Palestinian Gaza is one of the most ancient cities in the world. Its history goes back more than 4 thousand years. It may be a little smaller than Jerusalem, but the history of this city is much more dramatic and tragic.
Over the course of four thousand years, the city constantly changed hands, the conquerors changed power, religion, completely destroyed the city and rebuilt it again. It experienced periods of economic and cultural decline and prosperity.
Nineteenth-century explorers described Gaza as the greenest city in Palestine, surrounded by orchards and olive groves. Over the past 15-20 years, not a trace has remained of the lush vegetation of Gaza as an intensive construction of residential areas is underway. It was impossible to see the sea from the ancient city: it was obscured by a series of high sand dunes. Where the city’s port, Mayum, used to be located, is today a fishing pier. Fertile soils, abundance of water and a seaport are the main reasons that made Gaza so tempting to neighboring ancient powers.
Despite the low rainfall, there was a fairly powerful aquifer on the Gaza coast, that is, wells and wells provided residents with fresh water.
Gaza has long been a powerful stronghold in Egypt. In fact, this is the land gateway to a country protected on three sides by deserts and the fourth by sea, and it was this narrow isthmus that opened the route through the Middle East.
Samson and Delilah
It was in Gaza that the events described in the Bible as the exploits of Samson took place. Let us remember that this is an Old Testament hero who rebelled against the Philistines inhabiting Gaza. For some time, the Jews were under the rule of these people, the origin of which gives rise to a lot of hypotheses, but most of all scientists are inclined to the version about immigrants from Crete and the Aegean coast.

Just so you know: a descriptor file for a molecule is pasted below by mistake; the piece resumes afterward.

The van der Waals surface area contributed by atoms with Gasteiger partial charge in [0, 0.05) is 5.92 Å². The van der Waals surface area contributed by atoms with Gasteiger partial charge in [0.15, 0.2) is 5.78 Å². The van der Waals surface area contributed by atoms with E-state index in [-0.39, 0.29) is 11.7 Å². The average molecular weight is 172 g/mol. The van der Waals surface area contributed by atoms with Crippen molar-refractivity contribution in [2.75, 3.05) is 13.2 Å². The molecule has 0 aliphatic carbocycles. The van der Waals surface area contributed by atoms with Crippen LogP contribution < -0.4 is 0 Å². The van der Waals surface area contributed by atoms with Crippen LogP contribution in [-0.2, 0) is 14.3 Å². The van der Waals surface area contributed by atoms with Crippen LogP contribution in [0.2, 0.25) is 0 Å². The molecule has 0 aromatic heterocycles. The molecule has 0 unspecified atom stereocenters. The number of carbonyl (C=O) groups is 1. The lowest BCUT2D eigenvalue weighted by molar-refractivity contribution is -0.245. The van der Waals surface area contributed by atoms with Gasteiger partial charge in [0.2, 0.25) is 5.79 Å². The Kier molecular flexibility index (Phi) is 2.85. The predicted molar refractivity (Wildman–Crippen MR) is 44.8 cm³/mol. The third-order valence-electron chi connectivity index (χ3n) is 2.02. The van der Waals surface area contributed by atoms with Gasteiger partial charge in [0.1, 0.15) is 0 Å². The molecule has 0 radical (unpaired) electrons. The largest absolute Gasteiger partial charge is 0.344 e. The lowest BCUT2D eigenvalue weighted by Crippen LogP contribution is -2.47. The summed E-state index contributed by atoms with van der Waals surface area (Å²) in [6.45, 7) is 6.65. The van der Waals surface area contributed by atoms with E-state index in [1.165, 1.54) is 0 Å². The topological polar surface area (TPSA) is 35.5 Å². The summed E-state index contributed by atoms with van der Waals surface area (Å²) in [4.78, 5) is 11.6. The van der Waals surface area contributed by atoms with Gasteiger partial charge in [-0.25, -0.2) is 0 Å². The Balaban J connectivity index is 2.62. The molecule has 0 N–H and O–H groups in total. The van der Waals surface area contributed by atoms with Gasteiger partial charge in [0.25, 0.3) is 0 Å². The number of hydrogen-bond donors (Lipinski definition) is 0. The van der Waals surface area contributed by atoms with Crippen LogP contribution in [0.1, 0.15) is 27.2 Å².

Samson possessed remarkable strength, which lay in his miraculous hair, long hair braided into braids. The hero decided to marry a Philistine woman, despite the objections of his parents and fellow tribesmen, but during the wedding his father-in-law deceived him, giving his wife to Samson’s young friend. And the hero began to take revenge on the treacherous Philistines. For example, he caught foxes, set their tails on fire and released them near the fields where the harvest was ripening.
Samson was caught in Gaza and the beautiful Delilah, whom he trusted, helped him find out the source of the miraculous power. She learned that by cutting his hair the Philistines would be able to defeat the hero.
But even captured and blinded, he was able to get out of prison and destroy the city, under the rubble of which he died at the end.
It is interesting that as a result of the events of October 6-7, this legend is often remembered in Israel, drawing parallels with the taking and holding of hostages.
It is a pity that despite the rich history of the city, the antiquities of Gaza are practically not preserved or explored. But in a different scenario, this territory could attract tourists, there is a sea coast nearby combined with the charm and antiquity of the Middle East. But it didn’t work out.
Otherwise, it would be interesting to look at the legendary temple and sanctuary of the Marnas, the patron saint of Gaza. It was destroyed at the instigation of the Christian bishop Porphyrios in 401. But Marnas was the god of rain, providing this territory with fresh water. Rituals were addressed to him during the period of drought. He was the chief of the pantheon of gods and ensured the prosperity and wealth of Gaza during the Hellenistic period and later under the rule of Rome. Moreover, Marnas is a deity of ancient origin, the name is Semitic and means “our lord”
As a passerby walked along the embankments or shores under the scorching sun, all the various goods from the bustling seaport were waiting to be loaded. The caravans that came overland, through Beer Sheba from the East, brought spices, carpets, silk and cotton, precious stones and a variety of metal products. Furs and skins, embroideries, perfumes and incense were brought from Iran, India and East Africa.